Research in Action: Bridging Gaps in Cervical Cancer Prevention

To mark Cervical Cancer Elimination Day on 17 November,  the London School of Hygiene & Tropical Medicine will host a webinar focusing on the prevention of cervical cancer, showcasing work on HPV vaccination, cervical cancer screening, and the role of research in ensuring equity.

The online webinar will feature 30 minutes of presentations from early career researchers, followed by a 45 minute panel discussion. The discussion will focus on "How can research bridge gaps in cervical cancer elimination and ensure equitable access to prevention?"


Margaret Stanley is Professor Emerita of Epithelial Biology, Affiliated Lecturer in the Department of Pathology, University of Cambridge, Honorary Fellow of Christs College, Fellow of the Academy of Medical Sciences, Honorary Fellow of the UK Royal College of Obstetricians and Gynaecologists, Honorary Consultant Cambridge University Hospitals Trust.  

Clare Gilham is statistical epidemiologist who has worked in HPV and cervical cancer research for 25 years. She is the PI of the Catch-up Screen Project, funded by Yorkshire Cancer Research, which will evaluate the impact of offering an at-home urine HPV test to women now aged 65-79 who left the NHS cervical screening programme before the introduction of primary HPV testing. She is also responsible for the long-term follow-up of two large cohort studies investigating the risk of cervical cancer following HPV infection: the ARTISTIC trial (a randomised trial of HPV testing in primary cervical screening) and the Manchester Cohort Study. 

David leads NOMAN’s education and advocacy initiatives and organises the Campaign’s extreme endurance events, such as the Barcelona – Ibiza: Row to End HPV, which serve as powerful platforms to raise awareness about HPV and its connection to males as well as females. With a strong belief in the importance of emphasising HPV as a gender-neutral issue, David advocates for expanding vaccination efforts significantly to alleviate human suffering, cancer-related uncertainties, and reduce healthcare costs. At the panel, he will share his insights drawn from experience and expertise in advocating for the prevention of HPV cancers, inspiring others to join the cause for a healthier, HPV cancer-free future.

Hana’s research explores individual and contextual determinants influencing adolescent girls’ HPV vaccine behavior in Japan. She has also engaged in a research project assessing the effectiveness of a social media chatbot on COVID-19 vaccine intention and vaccine confidence, funded by the Vaccine Confidence Fund. She has a unique background working both as a clinical nurse and a global health policy maker at the Ministries of Japan where she worked for improving access to healthcare and immunization at the international level. She holds a BSc in nursing from Osaka University and has completed an MSc in Public Health course at LSHTM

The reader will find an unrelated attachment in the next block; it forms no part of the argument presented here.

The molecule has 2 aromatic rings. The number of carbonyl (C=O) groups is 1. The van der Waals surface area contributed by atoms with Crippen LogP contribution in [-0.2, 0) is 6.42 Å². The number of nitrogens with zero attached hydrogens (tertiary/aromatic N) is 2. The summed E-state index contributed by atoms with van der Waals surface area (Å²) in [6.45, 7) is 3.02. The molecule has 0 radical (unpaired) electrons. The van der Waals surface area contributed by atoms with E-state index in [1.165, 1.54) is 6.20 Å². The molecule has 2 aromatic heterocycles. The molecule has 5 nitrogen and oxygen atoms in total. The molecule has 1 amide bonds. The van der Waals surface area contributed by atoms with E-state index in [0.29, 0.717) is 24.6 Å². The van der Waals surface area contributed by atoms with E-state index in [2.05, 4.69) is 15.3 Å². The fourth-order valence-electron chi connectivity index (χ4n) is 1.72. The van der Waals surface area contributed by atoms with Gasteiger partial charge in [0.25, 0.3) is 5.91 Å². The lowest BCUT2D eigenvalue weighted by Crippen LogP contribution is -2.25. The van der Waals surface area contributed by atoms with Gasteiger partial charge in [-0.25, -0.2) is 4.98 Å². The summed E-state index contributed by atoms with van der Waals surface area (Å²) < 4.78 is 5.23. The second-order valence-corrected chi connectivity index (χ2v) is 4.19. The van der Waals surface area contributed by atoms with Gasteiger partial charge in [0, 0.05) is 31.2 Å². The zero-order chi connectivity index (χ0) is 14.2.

Jone’s research explores barriers and facilitators to cervical cancer screening and acceptability of HPV self-sampling among Moroccan and Pakistani immigrant women living in Spain. Her project is part of a broader population-based cervical screening program implemented by the Catalan Institute of Oncology (ICO) in Catalonia. She has previously conducted research in the field of sexual and reproductive health and rights (SRHR) with special focus on the social determinants and implications of abortion laws and early marriage in El Salvador and Ethiopia. She has particular expertise in the use of qualitative and social network analysis methods. Jone worked as a journalist for over a decade and has completed a MSc in Global Health (QMU, Edinburgh) and MA in International Development Studies (UPV, Bilbao). 

Her research focuses on vaccine confidence in low and middle-income countries, healthcare professionals and societal preparedness for crises. She has worked in the Coallition to strengthen HPV Immunization Community for the past couple of years. She holds a master’s degree in Public Health with a focus on Health Promotion from The London School of Hygiene & Tropical Medicine.

Jo is in the final year of her five-year Yorkshire Cancer Research funded Fellowship which focuses on reducing inequalities in cancer screening, by understanding both the barriers and facilitators to uptake among different population groups. She has a special interest in cervical screening among migrant women, and is currently trying to develop acceptable interventions to improve uptake of screening for Polish and Romanian women. Jo holds a master’s degree in psychology from the University of East London and a doctorate in health geography from Durham University.